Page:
When you think about making sure your business’ online presence is search-friendly, you probably think about search-engine optimization, or SEO. But did you know that SEO is just one part of a larger tactic called search engine marketing (SEM)?
While SEO focuses on having the right keywords on your website, SEM focuses on using paid advertising to improve where your business appears in search-engine results.
Optimizing your online presence can help your paid search-engine marketing efforts go further to draw in customers.
If you’re looking for an organic way to improve your search results, make an effort to generate content. This can be done either through blogging or even by being active on social media channels.
Participate in industry discussions, share news both about your company and your field, and respond to questions and comments. It may take some time to get into the rhythm of either blogging on a regular basis or jumping into social media conversations instead of just lurking. Remember, though, that your active and vibrant web presence goes beyond having an up-to-date website. Get ready to engage!
You can learn more about the differences between organic and paid search-engine marketing in our free recorded webinar with SCORE volunteer Edison Guzman. In this one-hour recording, you’ll learn the seven parts of your website that tell search engines how to rank you!
Once your organic efforts to market your business online are ship-shape, you can integrate paid methods to boost your reach.
Search engine marketing will cost you, but your business can control the investment closely to stay within your marketing budget. Google search ads and many display advertising options offer a pay-per-click option: you set the budget and ads stop running when your budget runs out — meaning, when a certain number of search users have clicked on your ad.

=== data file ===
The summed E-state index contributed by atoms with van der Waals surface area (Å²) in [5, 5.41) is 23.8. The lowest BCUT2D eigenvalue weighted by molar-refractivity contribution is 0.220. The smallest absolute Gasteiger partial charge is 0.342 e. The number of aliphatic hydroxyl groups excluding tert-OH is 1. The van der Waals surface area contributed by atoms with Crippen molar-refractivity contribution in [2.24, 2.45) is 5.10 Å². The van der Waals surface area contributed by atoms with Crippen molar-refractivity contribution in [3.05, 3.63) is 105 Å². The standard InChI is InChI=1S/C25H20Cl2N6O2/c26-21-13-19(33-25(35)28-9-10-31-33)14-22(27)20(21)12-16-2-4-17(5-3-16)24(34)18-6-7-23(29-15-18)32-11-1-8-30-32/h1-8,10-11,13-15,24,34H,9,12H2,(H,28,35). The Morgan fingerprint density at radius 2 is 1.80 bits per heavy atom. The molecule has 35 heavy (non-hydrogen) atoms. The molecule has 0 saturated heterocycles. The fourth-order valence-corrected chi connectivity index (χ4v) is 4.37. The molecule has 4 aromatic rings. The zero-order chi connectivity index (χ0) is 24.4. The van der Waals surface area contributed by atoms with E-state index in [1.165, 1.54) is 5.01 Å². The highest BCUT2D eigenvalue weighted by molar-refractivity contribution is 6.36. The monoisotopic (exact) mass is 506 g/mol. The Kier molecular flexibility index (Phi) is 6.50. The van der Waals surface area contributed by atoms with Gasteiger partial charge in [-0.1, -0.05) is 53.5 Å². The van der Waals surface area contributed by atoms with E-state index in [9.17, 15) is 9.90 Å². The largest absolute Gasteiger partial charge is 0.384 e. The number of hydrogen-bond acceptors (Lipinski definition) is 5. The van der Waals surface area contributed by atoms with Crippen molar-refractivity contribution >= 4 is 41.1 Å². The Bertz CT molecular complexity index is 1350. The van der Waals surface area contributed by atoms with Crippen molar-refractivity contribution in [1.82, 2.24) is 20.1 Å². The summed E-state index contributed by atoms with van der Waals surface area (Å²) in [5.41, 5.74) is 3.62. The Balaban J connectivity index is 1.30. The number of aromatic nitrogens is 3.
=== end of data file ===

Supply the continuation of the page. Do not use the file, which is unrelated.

Pay-per-click campaigns run close to autopilot, but it may take some time before you pinpoint the best way to approach your customers through this advertising method.
No matter your target demographic or location, be sure to focus your paid campaign on what makes your business unique. If your company offers free estimates or 24-hour service, for example, include these options in your ads. Customers in a jam who are searching for services like yours will probably jump at the chance to click on a search ad placed high in their browser page. Be sure to direct your ad to a strong landing page, perhaps your form to request a free quote or a page featuring your phone number for emergency service.
Think like a customer — and don’t get anxious that your ad is too simple. Customers like to keep things simple, too.
SEM and traditional marketing
SEM can have a significant impact in how you market your small business, but it’s still one ingredient in a complex marketing recipe.
Depending on the nature and scope of your business practices, you may need to mix SEM techniques with traditional marketing methods, such as print advertisements. Don’t forget to measure the effects of your various marketing techniques — simply asking your customers, “Where did you hear about us?” can help you determine, alongside web analytics and online sales data, which parts of your marketing mix are serving you best.
Remember, you can always review your advertising copy and spending with a volunteer SCORE mentor, too. It’s completely free — all you have to do is ask.